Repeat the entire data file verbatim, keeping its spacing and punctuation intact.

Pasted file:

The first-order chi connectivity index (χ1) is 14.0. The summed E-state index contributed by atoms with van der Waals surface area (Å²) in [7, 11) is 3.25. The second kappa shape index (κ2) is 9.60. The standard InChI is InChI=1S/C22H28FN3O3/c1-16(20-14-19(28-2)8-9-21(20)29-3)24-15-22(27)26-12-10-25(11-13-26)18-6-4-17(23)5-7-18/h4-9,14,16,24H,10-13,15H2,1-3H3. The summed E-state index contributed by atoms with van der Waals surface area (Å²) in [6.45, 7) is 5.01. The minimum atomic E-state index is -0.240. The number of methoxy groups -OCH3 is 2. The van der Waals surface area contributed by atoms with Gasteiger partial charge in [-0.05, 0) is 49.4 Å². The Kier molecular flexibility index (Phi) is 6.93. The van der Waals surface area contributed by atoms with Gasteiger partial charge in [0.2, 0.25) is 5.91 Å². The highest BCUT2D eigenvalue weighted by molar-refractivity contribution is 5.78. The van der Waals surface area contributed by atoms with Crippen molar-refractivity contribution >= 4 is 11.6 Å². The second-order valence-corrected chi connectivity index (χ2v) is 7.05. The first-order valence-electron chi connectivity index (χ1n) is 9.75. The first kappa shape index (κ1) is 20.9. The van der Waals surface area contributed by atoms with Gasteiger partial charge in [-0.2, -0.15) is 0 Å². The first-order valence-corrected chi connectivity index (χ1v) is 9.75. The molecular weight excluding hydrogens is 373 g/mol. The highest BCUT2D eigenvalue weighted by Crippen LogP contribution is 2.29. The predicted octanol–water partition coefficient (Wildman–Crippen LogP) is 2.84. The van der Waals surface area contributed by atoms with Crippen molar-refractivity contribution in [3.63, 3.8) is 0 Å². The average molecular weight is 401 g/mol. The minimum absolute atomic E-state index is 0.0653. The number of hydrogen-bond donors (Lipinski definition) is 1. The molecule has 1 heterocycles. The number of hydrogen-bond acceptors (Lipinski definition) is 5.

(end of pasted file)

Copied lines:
The first-order chi connectivity index (χ1) is 14.0. The summed E-state index contributed by atoms with van der Waals surface area (Å²) in [7, 11) is 3.25. The second kappa shape index (κ2) is 9.60. The standard InChI is InChI=1S/C22H28FN3O3/c1-16(20-14-19(28-2)8-9-21(20)29-3)24-15-22(27)26-12-10-25(11-13-26)18-6-4-17(23)5-7-18/h4-9,14,16,24H,10-13,15H2,1-3H3. The summed E-state index contributed by atoms with van der Waals surface area (Å²) in [6.45, 7) is 5.01. The minimum atomic E-state index is -0.240. The number of methoxy groups -OCH3 is 2. The van der Waals surface area contributed by atoms with Gasteiger partial charge in [-0.05, 0) is 49.4 Å². The Kier molecular flexibility index (Phi) is 6.93. The van der Waals surface area contributed by atoms with Gasteiger partial charge in [0.2, 0.25) is 5.91 Å². The highest BCUT2D eigenvalue weighted by molar-refractivity contribution is 5.78. The van der Waals surface area contributed by atoms with Crippen molar-refractivity contribution >= 4 is 11.6 Å². The second-order valence-corrected chi connectivity index (χ2v) is 7.05. The first-order valence-electron chi connectivity index (χ1n) is 9.75. The first kappa shape index (κ1) is 20.9. The van der Waals surface area contributed by atoms with Gasteiger partial charge in [-0.2, -0.15) is 0 Å². The first-order valence-corrected chi connectivity index (χ1v) is 9.75. The molecular weight excluding hydrogens is 373 g/mol. The highest BCUT2D eigenvalue weighted by Crippen LogP contribution is 2.29. The predicted octanol–water partition coefficient (Wildman–Crippen LogP) is 2.84. The van der Waals surface area contributed by atoms with Crippen molar-refractivity contribution in [3.63, 3.8) is 0 Å². The average molecular weight is 401 g/mol. The minimum absolute atomic E-state index is 0.0653. The number of hydrogen-bond donors (Lipinski definition) is 1. The molecule has 1 heterocycles. The number of hydrogen-bond acceptors (Lipinski definition) is 5.